Well, enough is enough and it is time to kick that doubter into touch.
Why? Well, research proves that it isn’t anything to do with You, but instead just the way you have been taught to measure yourself.
ENTITY VS. INCREMENTAL THEORY
If you haven’t learned the difference between entity vs. incremental theory, and I mean “learned” and not just “read about” the difference then you really want to look it up.
Here’s an explanation from Carol Dweck about the theory in relation to intelligence-
“Some people believe that their intelligence is a fixed trait. They have a certain amount of it and that’s that. We call this an ‘entity theory’ of intelligence because intelligence is portrayed as an entity that dwells within us and that we can’t change.
This view has many repercussions for students. It can make students worry about how much of
this fixed intelligence they have, and it can make them interested first and foremost in looking
and feeling like they have enough. They must look smart and, at all costs, not look dumb.
What makes students with an entity theory feel smart? Easy, low-effort successes, and
outperforming other students. Effort, difficulty, setbacks, or higher-performing peers call their
intelligence into question—even for those who have high confidence in their intelligence.”
Powerful stuff. How long have you been blaming yourself for failures, when in actual fact you should just be appreciating that it’s all good and you are just in the practising and learning phase of mastery.
What do I mean? Well, Dweck goes on to state-
“Other people have a very different definition of intelligence. For them intelligence is not a fixed trait that they simply possess, but something they can cultivate through learning. We call this an ‘incremental theory’ of intelligence because intelligence is portrayed as something that can be increased through one’s efforts.
It’s not that people holding this theory deny that there are differences among people in how much they know or in how quickly they master certain things at present. It’s just that they focus on the idea that everyone, with effort and guidance, can increase their intellectual abilities.”
And this theory can be applied to other areas of life and not just intelligence.
Dweck explains that at the point of failure an “entity” based learner will believe that their failure is a statement that their level of ability has been reached as it is fixed and finite. Whereas, an “incremental” based learner will see their failure as a feedback that they need to work harder or find better strategies and with perseverance overcome the challenge.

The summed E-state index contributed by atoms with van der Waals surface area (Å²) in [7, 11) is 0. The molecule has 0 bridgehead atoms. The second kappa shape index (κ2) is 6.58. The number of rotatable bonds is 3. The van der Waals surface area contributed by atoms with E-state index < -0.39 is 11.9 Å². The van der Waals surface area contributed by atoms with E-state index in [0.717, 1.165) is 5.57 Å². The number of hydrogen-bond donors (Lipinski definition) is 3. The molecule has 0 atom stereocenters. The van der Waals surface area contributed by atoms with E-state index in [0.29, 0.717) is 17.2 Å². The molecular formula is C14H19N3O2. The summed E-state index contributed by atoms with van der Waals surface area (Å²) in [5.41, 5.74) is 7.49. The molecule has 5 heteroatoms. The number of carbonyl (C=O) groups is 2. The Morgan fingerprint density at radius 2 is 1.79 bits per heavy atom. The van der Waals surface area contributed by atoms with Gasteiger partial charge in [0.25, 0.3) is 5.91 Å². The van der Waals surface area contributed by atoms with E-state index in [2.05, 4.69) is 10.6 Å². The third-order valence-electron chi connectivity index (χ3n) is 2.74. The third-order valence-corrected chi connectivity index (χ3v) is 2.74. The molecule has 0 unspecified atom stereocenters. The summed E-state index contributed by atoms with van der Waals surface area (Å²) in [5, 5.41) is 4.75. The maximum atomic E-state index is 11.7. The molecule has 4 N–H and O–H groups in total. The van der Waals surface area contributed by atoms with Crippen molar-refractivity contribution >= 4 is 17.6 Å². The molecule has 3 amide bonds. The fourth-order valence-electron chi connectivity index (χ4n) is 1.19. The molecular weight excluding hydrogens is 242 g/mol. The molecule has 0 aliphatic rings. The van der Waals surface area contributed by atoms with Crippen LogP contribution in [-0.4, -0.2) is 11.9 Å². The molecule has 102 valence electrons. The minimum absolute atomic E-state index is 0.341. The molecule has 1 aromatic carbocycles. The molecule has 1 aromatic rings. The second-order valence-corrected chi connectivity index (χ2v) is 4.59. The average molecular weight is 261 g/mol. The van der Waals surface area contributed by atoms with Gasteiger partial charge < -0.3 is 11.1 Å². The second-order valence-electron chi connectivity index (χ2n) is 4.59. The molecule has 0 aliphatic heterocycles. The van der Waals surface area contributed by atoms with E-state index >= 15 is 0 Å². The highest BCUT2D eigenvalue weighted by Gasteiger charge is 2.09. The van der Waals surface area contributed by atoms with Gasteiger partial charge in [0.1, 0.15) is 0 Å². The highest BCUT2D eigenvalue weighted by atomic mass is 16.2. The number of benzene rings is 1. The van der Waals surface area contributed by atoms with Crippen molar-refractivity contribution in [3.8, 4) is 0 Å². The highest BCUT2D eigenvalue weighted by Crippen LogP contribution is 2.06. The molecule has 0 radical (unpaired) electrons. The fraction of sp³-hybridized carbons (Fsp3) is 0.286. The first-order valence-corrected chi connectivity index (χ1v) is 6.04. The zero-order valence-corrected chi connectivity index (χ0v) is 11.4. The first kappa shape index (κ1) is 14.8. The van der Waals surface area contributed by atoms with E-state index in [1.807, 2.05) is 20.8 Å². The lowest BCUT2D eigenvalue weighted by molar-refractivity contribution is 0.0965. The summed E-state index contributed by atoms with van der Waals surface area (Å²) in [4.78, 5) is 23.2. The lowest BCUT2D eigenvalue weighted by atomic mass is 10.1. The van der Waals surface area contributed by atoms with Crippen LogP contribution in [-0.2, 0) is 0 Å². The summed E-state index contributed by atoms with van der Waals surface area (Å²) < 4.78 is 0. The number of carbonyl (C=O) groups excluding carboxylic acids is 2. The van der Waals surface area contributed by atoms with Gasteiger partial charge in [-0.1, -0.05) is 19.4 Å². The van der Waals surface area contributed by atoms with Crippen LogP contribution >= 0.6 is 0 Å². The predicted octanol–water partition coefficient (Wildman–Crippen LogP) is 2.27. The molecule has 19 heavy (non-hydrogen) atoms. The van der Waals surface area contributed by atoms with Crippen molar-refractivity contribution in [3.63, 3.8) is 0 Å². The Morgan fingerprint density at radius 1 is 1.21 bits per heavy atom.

What a different way of looking at your life’s goals, problems, achievements and desires. Instead of thinking that any set back you may experience is failure on your part and it means you are not capable, you realise it is just a learning step and opportunity for incremental excellence.
Learning this was an answer to a question that had been bugging me for a long time with regards to my daughter. I’ve always believed in positive reinforcement when teaching her, as is the case for or any of my students whether it was in martial arts, medicine or sales coaching, but I’ve always had this doubt in the back of mind with some of the statements I would make to my daughter because I didn’t feel congruent.
Telling her she is the smartest or the faster at running is positive, but is it real? No. Simple answer, no. Unless she can run like Usain Bolt or outsmart Stephen Hawking I was probably setting my daughter up for a fall because at some point she will fail an exam or lose a race.
What’s the alternative then? Well, luckily I realised that a good proportion of the time before learning about the entity vs. incremental theory I was using what it seems like now as incremental reinforcement and would motivate her based on her efforts and always reinforce the law of the power of perseverance.
So, now, instead of using positive reinforcement based on something that is outside of control, her innate fixed abilities I focus on her effort, persererance and always remind her that practice, practice, practice = (incremental) improvement.
If you want to learn more look out for the book: Self-theories – Their Role in Motivation, Personality, and Development (Essays in Social Psychology) by Carol Dweck • Psychology Press.
And as always, if I can be of assistance, give me a call or contact me in the form in the side bar.
Have an awesome day.